In our recent article covering the frequency and breadth of cyber-attacks (Why Are There So Many Cyber Attacks?) we covered cyber risk, hacking, and Internet security from the point of view of the international organization. While it’s true that most online cyber security scandals you hear about happen to large scale companies, don’t make the mistake of thinking they only happen to NGO’s and international companies.
In this blog post we are going to cover the reasons why your SMB (Small-Medium Business) is just as — if not more — vulnerable to cyber security attacks.
The size of the prize is the reason why larger scale companies are hacked. The size of your SMB network is the reason why companies with 150 employees might be hacked. For a second, let’s imagine a hacker has chosen your company to break into because you handle the private financial data of 500 people. With your whole company only numbering 115 employees, your internal network, more specially the amount of servers you utilize to keep your business running, is small.
With only a limited number of cloud or dedicated servers operating to keep your business running, the amount of stress (traffic load) any one server can handle is limited. Knowing this, someone could easily locate the IP of an exposed network server and launch directed DDoS attacks at that server with the hopes of effectively shutting down the network.
Another reason your size matters in terms of hacking is the hiding of critical consumer/internal employee databases. If your network operates on limited hardware, you won’t have the ability to mask your critical information database servers (financial information, social security information, transaction information) behind layers and layers of masked server security. Once a critical server is accessed via a man-in-the-middle attack, hackers can easily exploit your network.
Just as much as being a large company makes you more at risk due to publicity and size, being a small company puts you at cyber risk due to the limited amount of hardware your network needs to operate.
As the CFO of your company, you know how much you pay your IT engineers and network analysts to keep your cyber network secure. Do you know how secure it really is? When it comes to fending off a cyber-attack, the first proactive step you must take is understanding how to protect against all forms of Internet traffic. Not only does this mean deploying a solid network security monitor, it also means making sure every port, every modem, every router, every server and every node, etc. in your network is protected behind a rock-solid firewall. If a single port is unprotected, if a single data connection point is unprotected from incoming traffic, your network runs the risk of being infiltrated.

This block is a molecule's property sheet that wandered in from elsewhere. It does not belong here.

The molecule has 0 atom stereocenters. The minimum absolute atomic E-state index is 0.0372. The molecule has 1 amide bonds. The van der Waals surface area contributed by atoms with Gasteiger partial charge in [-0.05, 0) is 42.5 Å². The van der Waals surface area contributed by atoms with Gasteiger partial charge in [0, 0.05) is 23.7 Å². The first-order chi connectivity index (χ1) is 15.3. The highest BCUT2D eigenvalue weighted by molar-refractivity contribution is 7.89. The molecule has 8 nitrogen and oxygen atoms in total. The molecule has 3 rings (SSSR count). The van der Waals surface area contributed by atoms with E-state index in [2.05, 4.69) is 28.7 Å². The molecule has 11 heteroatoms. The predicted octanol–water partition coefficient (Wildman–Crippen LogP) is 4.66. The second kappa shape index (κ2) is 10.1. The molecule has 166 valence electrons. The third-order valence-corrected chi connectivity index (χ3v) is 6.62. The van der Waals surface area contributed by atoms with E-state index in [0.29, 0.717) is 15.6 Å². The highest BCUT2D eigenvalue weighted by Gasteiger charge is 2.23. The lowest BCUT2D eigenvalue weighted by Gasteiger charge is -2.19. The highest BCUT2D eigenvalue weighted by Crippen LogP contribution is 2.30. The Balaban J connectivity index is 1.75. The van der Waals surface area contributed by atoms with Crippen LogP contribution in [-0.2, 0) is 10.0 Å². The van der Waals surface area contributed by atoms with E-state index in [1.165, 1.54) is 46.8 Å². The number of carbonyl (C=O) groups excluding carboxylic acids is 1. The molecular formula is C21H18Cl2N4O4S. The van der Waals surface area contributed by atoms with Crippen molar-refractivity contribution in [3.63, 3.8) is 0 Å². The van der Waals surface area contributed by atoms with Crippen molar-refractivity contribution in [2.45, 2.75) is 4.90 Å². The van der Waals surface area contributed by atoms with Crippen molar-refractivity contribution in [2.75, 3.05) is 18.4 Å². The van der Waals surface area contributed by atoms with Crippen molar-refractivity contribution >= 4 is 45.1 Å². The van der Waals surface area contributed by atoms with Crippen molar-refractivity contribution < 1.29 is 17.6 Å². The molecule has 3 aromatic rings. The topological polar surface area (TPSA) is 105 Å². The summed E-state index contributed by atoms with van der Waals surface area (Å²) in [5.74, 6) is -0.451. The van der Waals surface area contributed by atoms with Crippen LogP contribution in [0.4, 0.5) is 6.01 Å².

The same can be said for outgoing network traffic. While you have to fend against malicious inbound traffic, a fair portion of viruses reside on software you use internally. If a hacker manages to implant a virus in a piece of software you use to send critical information on, that outgoing traffic can be copied and rerouted to a shady server you aren’t aware of. For this reason, it is just as important to monitor outgoing traffic and its source as it is to monitor incoming traffic and its source.
Another major reason why malevolent parties choose to focus their energy on SMBs is due to the high probability that some or all of the security software may be out of date. The truth of the matter is most small businesses don’t have the means, time, or the staff to keep updating software, hardware and technical progress — let alone to deal with the security patches, fixes, and updates which aim to protect that progress. As the world has shifted from a cash-based economy to a digital currency economy driven by apps like PayPal, Venmo and Square, the small business has been forced to keep up with the times even when they don’t have the security or staff in place to uphold changing tech standards.
Hackers know where they’re most likely to find weak links in the chain. Hacking parties understand a larger company with a larger network, while possibly more porous, remains more protected due to the size, skill and resources of their (IT Support team). If a hacker knows this, it won’t take him long to reverse engineer the equation to start preying on the SMB with lesser resources.
A simple way to prevent cyber risk for the SMB: make sure all of your software, hardware, and network security patches are current. Always download and keep the most current version of your installed security systems.
As a small business owner, you’re worried about network security but busy enough that you can’t spend all your time tracking your security procedures. That’s where we came in. Bay Area Computer Solutions can perform an IT Security Audit, finding your weak spots before the bad guys do. Click the banner below to contact us for your consultation today! You can also reach us online or by phone at (650) 887-4601 for more information.
Published on 16th September 2015 by James Berger.